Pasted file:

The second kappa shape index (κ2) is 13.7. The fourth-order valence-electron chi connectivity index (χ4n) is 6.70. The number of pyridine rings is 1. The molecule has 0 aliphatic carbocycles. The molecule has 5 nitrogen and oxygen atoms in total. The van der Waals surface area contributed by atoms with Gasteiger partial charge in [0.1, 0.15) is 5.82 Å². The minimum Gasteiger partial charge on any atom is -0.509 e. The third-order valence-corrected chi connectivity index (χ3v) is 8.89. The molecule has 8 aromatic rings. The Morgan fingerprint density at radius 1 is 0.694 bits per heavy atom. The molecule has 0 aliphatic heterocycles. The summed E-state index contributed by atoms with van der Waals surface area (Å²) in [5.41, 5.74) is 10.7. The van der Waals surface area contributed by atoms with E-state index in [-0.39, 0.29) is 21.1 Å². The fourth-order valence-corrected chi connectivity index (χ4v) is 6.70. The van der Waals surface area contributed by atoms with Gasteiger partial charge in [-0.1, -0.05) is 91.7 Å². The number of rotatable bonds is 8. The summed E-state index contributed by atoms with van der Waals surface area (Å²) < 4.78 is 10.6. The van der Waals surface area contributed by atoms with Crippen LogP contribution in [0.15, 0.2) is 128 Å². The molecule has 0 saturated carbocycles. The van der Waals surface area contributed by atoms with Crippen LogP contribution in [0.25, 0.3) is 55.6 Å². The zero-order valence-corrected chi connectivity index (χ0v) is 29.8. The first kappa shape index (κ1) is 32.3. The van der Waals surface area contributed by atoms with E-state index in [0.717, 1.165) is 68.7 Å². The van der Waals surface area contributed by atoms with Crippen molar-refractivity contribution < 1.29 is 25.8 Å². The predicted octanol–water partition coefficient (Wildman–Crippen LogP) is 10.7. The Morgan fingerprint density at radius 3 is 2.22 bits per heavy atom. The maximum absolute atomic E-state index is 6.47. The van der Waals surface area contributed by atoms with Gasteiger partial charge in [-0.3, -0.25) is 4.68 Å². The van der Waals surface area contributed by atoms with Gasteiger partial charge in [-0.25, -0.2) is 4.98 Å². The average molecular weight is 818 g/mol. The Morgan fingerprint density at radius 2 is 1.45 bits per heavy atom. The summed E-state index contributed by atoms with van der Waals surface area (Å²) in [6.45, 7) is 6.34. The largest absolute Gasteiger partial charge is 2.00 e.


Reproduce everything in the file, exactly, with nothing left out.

The second kappa shape index (κ2) is 13.7. The fourth-order valence-electron chi connectivity index (χ4n) is 6.70. The number of pyridine rings is 1. The molecule has 0 aliphatic carbocycles. The molecule has 5 nitrogen and oxygen atoms in total. The van der Waals surface area contributed by atoms with Gasteiger partial charge in [0.1, 0.15) is 5.82 Å². The minimum Gasteiger partial charge on any atom is -0.509 e. The third-order valence-corrected chi connectivity index (χ3v) is 8.89. The molecule has 8 aromatic rings. The Morgan fingerprint density at radius 1 is 0.694 bits per heavy atom. The molecule has 0 aliphatic heterocycles. The summed E-state index contributed by atoms with van der Waals surface area (Å²) in [5.41, 5.74) is 10.7. The van der Waals surface area contributed by atoms with E-state index in [-0.39, 0.29) is 21.1 Å². The fourth-order valence-corrected chi connectivity index (χ4v) is 6.70. The van der Waals surface area contributed by atoms with Gasteiger partial charge in [-0.1, -0.05) is 91.7 Å². The number of rotatable bonds is 8. The summed E-state index contributed by atoms with van der Waals surface area (Å²) < 4.78 is 10.6. The van der Waals surface area contributed by atoms with Crippen LogP contribution in [0.15, 0.2) is 128 Å². The molecule has 0 saturated carbocycles. The van der Waals surface area contributed by atoms with Crippen LogP contribution in [0.25, 0.3) is 55.6 Å². The zero-order valence-corrected chi connectivity index (χ0v) is 29.8. The first kappa shape index (κ1) is 32.3. The van der Waals surface area contributed by atoms with E-state index in [0.717, 1.165) is 68.7 Å². The van der Waals surface area contributed by atoms with Crippen molar-refractivity contribution < 1.29 is 25.8 Å². The predicted octanol–water partition coefficient (Wildman–Crippen LogP) is 10.7. The Morgan fingerprint density at radius 3 is 2.22 bits per heavy atom. The maximum absolute atomic E-state index is 6.47. The van der Waals surface area contributed by atoms with Gasteiger partial charge in [-0.3, -0.25) is 4.68 Å². The van der Waals surface area contributed by atoms with Gasteiger partial charge in [-0.25, -0.2) is 4.98 Å². The average molecular weight is 818 g/mol. The Morgan fingerprint density at radius 2 is 1.45 bits per heavy atom. The summed E-state index contributed by atoms with van der Waals surface area (Å²) in [6.45, 7) is 6.34. The largest absolute Gasteiger partial charge is 2.00 e.